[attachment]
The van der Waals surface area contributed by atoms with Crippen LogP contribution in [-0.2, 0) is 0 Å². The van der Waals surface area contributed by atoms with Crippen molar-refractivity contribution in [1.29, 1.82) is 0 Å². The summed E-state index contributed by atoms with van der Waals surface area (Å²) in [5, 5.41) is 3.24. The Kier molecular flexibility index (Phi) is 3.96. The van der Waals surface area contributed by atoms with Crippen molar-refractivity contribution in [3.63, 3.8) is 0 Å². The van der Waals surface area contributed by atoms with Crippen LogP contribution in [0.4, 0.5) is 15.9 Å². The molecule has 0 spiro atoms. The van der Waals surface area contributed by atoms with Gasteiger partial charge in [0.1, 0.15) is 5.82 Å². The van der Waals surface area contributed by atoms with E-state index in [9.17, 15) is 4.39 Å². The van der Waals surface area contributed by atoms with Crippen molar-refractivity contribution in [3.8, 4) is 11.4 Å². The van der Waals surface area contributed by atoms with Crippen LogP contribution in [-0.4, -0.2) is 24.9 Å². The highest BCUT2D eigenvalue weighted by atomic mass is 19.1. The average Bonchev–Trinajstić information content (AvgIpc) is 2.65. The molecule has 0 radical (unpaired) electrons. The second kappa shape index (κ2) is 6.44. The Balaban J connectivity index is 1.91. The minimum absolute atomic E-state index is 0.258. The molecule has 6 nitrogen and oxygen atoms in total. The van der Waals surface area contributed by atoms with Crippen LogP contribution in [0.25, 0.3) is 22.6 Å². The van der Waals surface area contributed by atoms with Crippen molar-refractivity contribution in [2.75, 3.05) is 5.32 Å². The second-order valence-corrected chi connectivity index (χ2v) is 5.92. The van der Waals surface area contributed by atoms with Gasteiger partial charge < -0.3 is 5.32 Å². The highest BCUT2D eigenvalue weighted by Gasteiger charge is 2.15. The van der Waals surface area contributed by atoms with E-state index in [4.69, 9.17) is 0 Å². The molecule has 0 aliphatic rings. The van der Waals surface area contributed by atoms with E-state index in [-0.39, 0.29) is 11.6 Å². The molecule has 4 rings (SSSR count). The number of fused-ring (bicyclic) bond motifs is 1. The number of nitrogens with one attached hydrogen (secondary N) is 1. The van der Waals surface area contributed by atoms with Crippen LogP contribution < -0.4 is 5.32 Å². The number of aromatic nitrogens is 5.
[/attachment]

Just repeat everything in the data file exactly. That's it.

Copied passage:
The van der Waals surface area contributed by atoms with Crippen LogP contribution in [-0.2, 0) is 0 Å². The van der Waals surface area contributed by atoms with Crippen molar-refractivity contribution in [1.29, 1.82) is 0 Å². The summed E-state index contributed by atoms with van der Waals surface area (Å²) in [5, 5.41) is 3.24. The Kier molecular flexibility index (Phi) is 3.96. The van der Waals surface area contributed by atoms with Crippen molar-refractivity contribution in [3.63, 3.8) is 0 Å². The van der Waals surface area contributed by atoms with Crippen LogP contribution in [0.4, 0.5) is 15.9 Å². The molecule has 0 spiro atoms. The van der Waals surface area contributed by atoms with Gasteiger partial charge in [0.1, 0.15) is 5.82 Å². The van der Waals surface area contributed by atoms with E-state index in [9.17, 15) is 4.39 Å². The van der Waals surface area contributed by atoms with Crippen molar-refractivity contribution in [3.8, 4) is 11.4 Å². The van der Waals surface area contributed by atoms with Crippen LogP contribution in [-0.4, -0.2) is 24.9 Å². The highest BCUT2D eigenvalue weighted by atomic mass is 19.1. The average Bonchev–Trinajstić information content (AvgIpc) is 2.65. The molecule has 0 radical (unpaired) electrons. The second kappa shape index (κ2) is 6.44. The Balaban J connectivity index is 1.91. The minimum absolute atomic E-state index is 0.258. The molecule has 6 nitrogen and oxygen atoms in total. The van der Waals surface area contributed by atoms with Crippen LogP contribution in [0.25, 0.3) is 22.6 Å². The van der Waals surface area contributed by atoms with Crippen molar-refractivity contribution in [2.75, 3.05) is 5.32 Å². The second-order valence-corrected chi connectivity index (χ2v) is 5.92. The van der Waals surface area contributed by atoms with Gasteiger partial charge < -0.3 is 5.32 Å². The highest BCUT2D eigenvalue weighted by Gasteiger charge is 2.15. The van der Waals surface area contributed by atoms with E-state index in [4.69, 9.17) is 0 Å². The molecule has 0 aliphatic rings. The van der Waals surface area contributed by atoms with E-state index in [-0.39, 0.29) is 11.6 Å². The molecule has 4 rings (SSSR count). The number of fused-ring (bicyclic) bond motifs is 1. The number of nitrogens with one attached hydrogen (secondary N) is 1. The van der Waals surface area contributed by atoms with Crippen LogP contribution < -0.4 is 5.32 Å². The number of aromatic nitrogens is 5.